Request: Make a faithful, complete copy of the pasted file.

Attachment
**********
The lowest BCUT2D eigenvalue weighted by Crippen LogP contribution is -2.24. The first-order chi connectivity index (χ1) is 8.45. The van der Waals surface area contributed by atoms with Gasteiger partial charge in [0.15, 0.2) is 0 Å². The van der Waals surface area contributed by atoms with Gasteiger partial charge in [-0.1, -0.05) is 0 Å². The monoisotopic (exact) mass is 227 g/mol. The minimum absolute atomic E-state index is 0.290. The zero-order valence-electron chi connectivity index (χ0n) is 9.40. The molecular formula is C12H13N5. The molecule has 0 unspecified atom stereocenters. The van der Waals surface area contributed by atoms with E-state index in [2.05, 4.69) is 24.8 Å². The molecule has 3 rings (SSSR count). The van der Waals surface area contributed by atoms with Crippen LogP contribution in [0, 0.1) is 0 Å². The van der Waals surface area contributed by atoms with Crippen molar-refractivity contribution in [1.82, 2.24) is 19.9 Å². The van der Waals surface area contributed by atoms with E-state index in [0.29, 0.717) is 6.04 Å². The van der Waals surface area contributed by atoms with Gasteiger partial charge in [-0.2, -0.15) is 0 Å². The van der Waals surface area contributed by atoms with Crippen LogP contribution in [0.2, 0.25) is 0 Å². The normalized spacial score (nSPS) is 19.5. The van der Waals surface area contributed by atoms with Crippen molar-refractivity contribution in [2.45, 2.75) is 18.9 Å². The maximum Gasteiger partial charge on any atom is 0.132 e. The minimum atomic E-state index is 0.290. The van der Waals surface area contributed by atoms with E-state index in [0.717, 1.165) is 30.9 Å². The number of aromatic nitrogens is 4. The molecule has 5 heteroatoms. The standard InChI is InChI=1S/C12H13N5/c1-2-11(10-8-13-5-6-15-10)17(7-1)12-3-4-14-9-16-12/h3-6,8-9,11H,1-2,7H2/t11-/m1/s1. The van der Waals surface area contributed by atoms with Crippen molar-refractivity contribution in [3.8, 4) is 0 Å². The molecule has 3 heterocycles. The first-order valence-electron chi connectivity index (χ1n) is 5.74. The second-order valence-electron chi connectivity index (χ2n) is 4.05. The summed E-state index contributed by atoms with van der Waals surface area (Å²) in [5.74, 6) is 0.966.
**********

The lowest BCUT2D eigenvalue weighted by Crippen LogP contribution is -2.24. The first-order chi connectivity index (χ1) is 8.45. The van der Waals surface area contributed by atoms with Gasteiger partial charge in [0.15, 0.2) is 0 Å². The van der Waals surface area contributed by atoms with Gasteiger partial charge in [-0.1, -0.05) is 0 Å². The monoisotopic (exact) mass is 227 g/mol. The minimum absolute atomic E-state index is 0.290. The zero-order valence-electron chi connectivity index (χ0n) is 9.40. The molecular formula is C12H13N5. The molecule has 0 unspecified atom stereocenters. The van der Waals surface area contributed by atoms with E-state index in [2.05, 4.69) is 24.8 Å². The molecule has 3 rings (SSSR count). The van der Waals surface area contributed by atoms with Crippen LogP contribution in [0, 0.1) is 0 Å². The van der Waals surface area contributed by atoms with Crippen molar-refractivity contribution in [1.82, 2.24) is 19.9 Å². The van der Waals surface area contributed by atoms with E-state index in [0.29, 0.717) is 6.04 Å². The van der Waals surface area contributed by atoms with Gasteiger partial charge in [-0.2, -0.15) is 0 Å². The van der Waals surface area contributed by atoms with Crippen LogP contribution in [0.2, 0.25) is 0 Å². The normalized spacial score (nSPS) is 19.5. The van der Waals surface area contributed by atoms with Crippen molar-refractivity contribution in [2.45, 2.75) is 18.9 Å². The maximum Gasteiger partial charge on any atom is 0.132 e. The minimum atomic E-state index is 0.290. The van der Waals surface area contributed by atoms with E-state index in [0.717, 1.165) is 30.9 Å². The number of aromatic nitrogens is 4. The molecule has 5 heteroatoms. The standard InChI is InChI=1S/C12H13N5/c1-2-11(10-8-13-5-6-15-10)17(7-1)12-3-4-14-9-16-12/h3-6,8-9,11H,1-2,7H2/t11-/m1/s1. The van der Waals surface area contributed by atoms with Crippen molar-refractivity contribution in [3.8, 4) is 0 Å². The molecule has 3 heterocycles. The first-order valence-electron chi connectivity index (χ1n) is 5.74. The second-order valence-electron chi connectivity index (χ2n) is 4.05. The summed E-state index contributed by atoms with van der Waals surface area (Å²) in [5.74, 6) is 0.966.